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Turkey’s Pro-Kurdish Party Pulls out of Parliament

  • VOA News

Turkey's President Minister Recep Tayyip Erdogan shakes hands with an African student as he arrives to receive a honorary doctorate from Medical Sciences University in Istanbul, Sunday, Nov. 6, 2016.

Turkey's President Minister Recep Tayyip Erdogan shakes hands with an African student as he arrives to receive a honorary doctorate from Medical Sciences University in Istanbul, Sunday, Nov. 6, 2016.

Turkey's main pro-Kurdish party announced Sunday that it is withdrawing from parliament after the unprecedented arrests of nine of its lawmakers, including the party's two co-leaders.

Turkish Prime Minister Binali Yildirim called on the HDP in a televised speech to “return from this mistake before it's too late,” adding that they may say whatever they want in parliament “but no politician can be a shield to terror by abusing their position.”

Turkey drew international condemnation Friday following the arrests of HDP co-leaders Selahattin Demirtas and Figen Yuksekdag on terrorism-related charges, along with seven other lawmakers.

The arrests also heightened concern among Western allies about the state of democracy in Turkey, a NATO member which aspires to join the European Union.

Turkish President Recep Tayyip Erdogan accused Europe Sunday of supporting and arming the outlawed Kurdistan Workers Party (PKK) and said he did not care if it called him a dictator.

"They (Western critics) should not preoccupy themselves for nothing. We know well who they are," Erdogan said. "We studied their history well. We know it well. I got to know them very well during my 14-year-old tenure as a prime minister and a president. I can now read them like an open book. I don't care if they call me a dictator or whatever else. It goes in one ear, out of the other."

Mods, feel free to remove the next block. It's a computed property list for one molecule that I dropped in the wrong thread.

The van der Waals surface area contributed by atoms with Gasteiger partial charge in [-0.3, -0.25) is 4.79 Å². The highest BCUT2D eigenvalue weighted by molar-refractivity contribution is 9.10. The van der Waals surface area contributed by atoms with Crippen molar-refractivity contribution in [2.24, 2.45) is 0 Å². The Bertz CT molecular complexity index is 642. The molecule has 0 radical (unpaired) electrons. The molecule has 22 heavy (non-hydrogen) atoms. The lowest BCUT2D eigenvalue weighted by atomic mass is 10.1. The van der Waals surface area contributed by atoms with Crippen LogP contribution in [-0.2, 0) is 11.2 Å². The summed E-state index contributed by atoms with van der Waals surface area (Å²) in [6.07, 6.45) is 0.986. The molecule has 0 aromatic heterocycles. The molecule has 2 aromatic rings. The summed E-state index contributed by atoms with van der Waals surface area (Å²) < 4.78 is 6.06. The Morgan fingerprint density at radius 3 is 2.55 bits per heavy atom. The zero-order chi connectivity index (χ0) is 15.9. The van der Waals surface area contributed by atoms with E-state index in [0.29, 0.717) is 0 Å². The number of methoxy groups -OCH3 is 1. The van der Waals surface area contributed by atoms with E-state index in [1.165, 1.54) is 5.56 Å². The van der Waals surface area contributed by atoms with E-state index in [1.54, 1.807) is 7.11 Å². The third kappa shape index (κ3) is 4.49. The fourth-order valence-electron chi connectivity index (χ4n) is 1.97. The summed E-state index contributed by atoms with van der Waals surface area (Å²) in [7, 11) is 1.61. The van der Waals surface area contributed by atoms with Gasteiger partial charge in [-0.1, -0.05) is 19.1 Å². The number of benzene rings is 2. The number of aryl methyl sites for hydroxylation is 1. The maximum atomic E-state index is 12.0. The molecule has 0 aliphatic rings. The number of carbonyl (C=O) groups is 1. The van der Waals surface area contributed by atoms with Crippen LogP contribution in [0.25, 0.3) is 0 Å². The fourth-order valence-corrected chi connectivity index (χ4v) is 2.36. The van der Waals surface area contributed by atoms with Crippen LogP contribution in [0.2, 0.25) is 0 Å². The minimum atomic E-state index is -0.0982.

The PKK has waged a three-decade insurgency for Kurdish autonomy and along with its allied groups in Syria enjoy U.S. support in the fight against Islamic State.

FILE - Militants from the Kurdistan Workers Party, or PKK, run as they attack Turkish security forces in Nusaydin, Turkey, March 1, 2016. PKK rebels are suspected to be behind the latest attack in Diyarbakir province.

FILE - Militants from the Kurdistan Workers Party, or PKK, run as they attack Turkish security forces in Nusaydin, Turkey, March 1, 2016. PKK rebels are suspected to be behind the latest attack in Diyarbakir province.

The pro-Kurdish HDP, which entered Turkish parliament last year as the country’s third-largest party with 59 lawmakers, has denied being a front for the PKK.

The absence of its deputies could enable Erdogan to push through his vision of a presidential system which the HDP has always vehemently opposed.

Turkey has suspended more than 110,000 officials, from soldiers and judges to teachers and journalists, and has made some 35,000 arrests since a failed military coup in July, which Ankara blames on the US-based preacher Fethullah Gulen.

Erdogan's critics, however, have said it is a crackdown on all forms of dissent.


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